The International Dimension of Transition Trade and Foreign Investment in Central and Eastern Europe

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The International Dimension of Transition Trade and Foreign Investment in Central and Eastern Europe - Tim Gould and Paolo Miurin

Introduction

In Europe, after World War II, foreign economic relations were determined more by politics than by economics. As Europe divided itself into two competing blocs, countries that had historically enjoyed strong reciprocal trading relations found themselves on different sides of the ideological divide and were forced to sever previous economic links. Trade was diverted by the communist central planners and later, albeit less dramatically, also by the architects of the European Economic Community. Since 1989 and the collapse of political barriers, there have been widespread expectations that 'natural' economic links would re-assert themselves. These expectations were strengthened by the conviction that the system of the Council of Mutual Economic Assistance (CMEA) - a system for inter-locking foreign economic relations of the Soviet Union and its satellites - would have to change. The direction of this change remained, however, unclear: on the one hand, CMEA members were keen to maintain at least some of the existing economic relationships, particularly if these could include energy supplies at prices below world market levels; on the other hand, they were worried by the political implications of maintaining 'socialist' economic ties. Poland, the CSFR and Hungary in particular looked with distaste at membership in any system that would imply formal Soviet or Russian influence over their affairs.

Hence the roots of the choice between 'big' integration into the world economy, including immediate moves towards currency convertibility and free trade, and 'small' integration through a re-elaboration -at least for a temporary period -of CMEA trade and payments arrangements. The ultimate aim of Central and Eastern European countries (CEEC) - if not necessarily of Russia which still had some hegemonic aspirations - was full participation in the global economy. The question remained whether a swift move in this direction was a sound decision in the short term, when these countries had to face the rude shock of the transition from plan to market. A sudden exposure to foreign competition might have exacerbated, instead of attenuated, the problems related to the structural adjustment of their economic systems.

This article aims to demonstrate that the choice made by some CEEC in favour of rapid trade and payments liberalisation was fundamentally sound, and that the problems in terms of external equilibrium that these countries are now facing as a result of this choice are only partially due to their incapacity to build up in time and manage efficiently an apparatus for internal macro-economic control. A certain timidity of the western partners in dismantling the protectionist components of their own systems, and a substantial insufficiency - in quantitative and qualitative terms - of western financial flows towards CEEC contributed significantly to these problems. Drawing lessons from the past, we will single out some policy measures that might in the future enhance the intensity and the utility of East-West trade and investment relations. In order to reach these conclusions, we will start by analysing possible post-CMEA trade arrangements and the reasons that led Central European countries (CEC) and the former constituent Republics of the Soviet Union (CIS) to make different choices in the organisation of their foreign economic relations (Section 2). We will then examine the economic consequences of these choices and the relative responsibilities of East and West for the present difficulties (Section 3). A minimal agenda for future initiatives to be taken by entrepreneurs and politicians in the East and in the West will be proposed in Section 4.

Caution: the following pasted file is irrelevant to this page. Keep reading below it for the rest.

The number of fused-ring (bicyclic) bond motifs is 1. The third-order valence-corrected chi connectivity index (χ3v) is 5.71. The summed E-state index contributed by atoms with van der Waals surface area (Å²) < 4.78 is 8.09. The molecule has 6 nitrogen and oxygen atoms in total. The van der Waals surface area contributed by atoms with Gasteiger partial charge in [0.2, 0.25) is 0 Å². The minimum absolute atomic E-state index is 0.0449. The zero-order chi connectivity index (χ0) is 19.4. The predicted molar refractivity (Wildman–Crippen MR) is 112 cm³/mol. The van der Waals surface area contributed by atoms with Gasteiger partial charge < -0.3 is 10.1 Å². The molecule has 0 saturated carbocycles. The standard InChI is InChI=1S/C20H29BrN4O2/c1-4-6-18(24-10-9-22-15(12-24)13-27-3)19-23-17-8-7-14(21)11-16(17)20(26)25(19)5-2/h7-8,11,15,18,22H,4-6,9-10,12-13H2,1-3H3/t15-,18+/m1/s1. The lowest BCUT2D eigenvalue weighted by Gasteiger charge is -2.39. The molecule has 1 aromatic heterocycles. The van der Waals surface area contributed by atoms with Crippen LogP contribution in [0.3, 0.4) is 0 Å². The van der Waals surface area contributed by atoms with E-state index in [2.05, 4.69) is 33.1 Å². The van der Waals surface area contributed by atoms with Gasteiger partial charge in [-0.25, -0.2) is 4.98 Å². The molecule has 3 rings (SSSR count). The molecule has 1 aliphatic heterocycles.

2. What after CMEA?

2.1 THE END OF CMEA

Prior to the end of the 1980s, CEEC pursued policies of national self-reliance and trade aversion. This inwardly oriented strategy sought to spur industrialisation through policies that replaced imports, as far as possible, with domestically produced goods. Imports played the residual role of filling excess demand gaps for machinery, equipment and, to a lesser extent, consumer goods. Exports sufficient to pay for these imports were then identified without any reference to comparative advantages or price elasticities. Trade relations were controlled by sectoral Foreign Trade Organisations, which would arrange negotiations, terms, pricing and the handling of foreign currencies. Exporting firms had little or no control over the amount of goods to be sold abroad nor over their foreign currency earnings. In these circumstances, producers had few incentives to expand production of goods for which there was strong international demand and to sell in the international market.1

Arrangements under CMEA2 crystallised this model of inefficient trade and divided the foreign economic relations of CEEC into two blocks: 1) relations within the CMEA area, where trade took place in manufactured goods of poor quality, energy and raw materials - the latter two types of goods being provided essentially by the Soviet Union; 2) relations with the Western world where, on the import side, machinery and equipment, and, on the export side, raw materials, energy and semi-finished products were traded.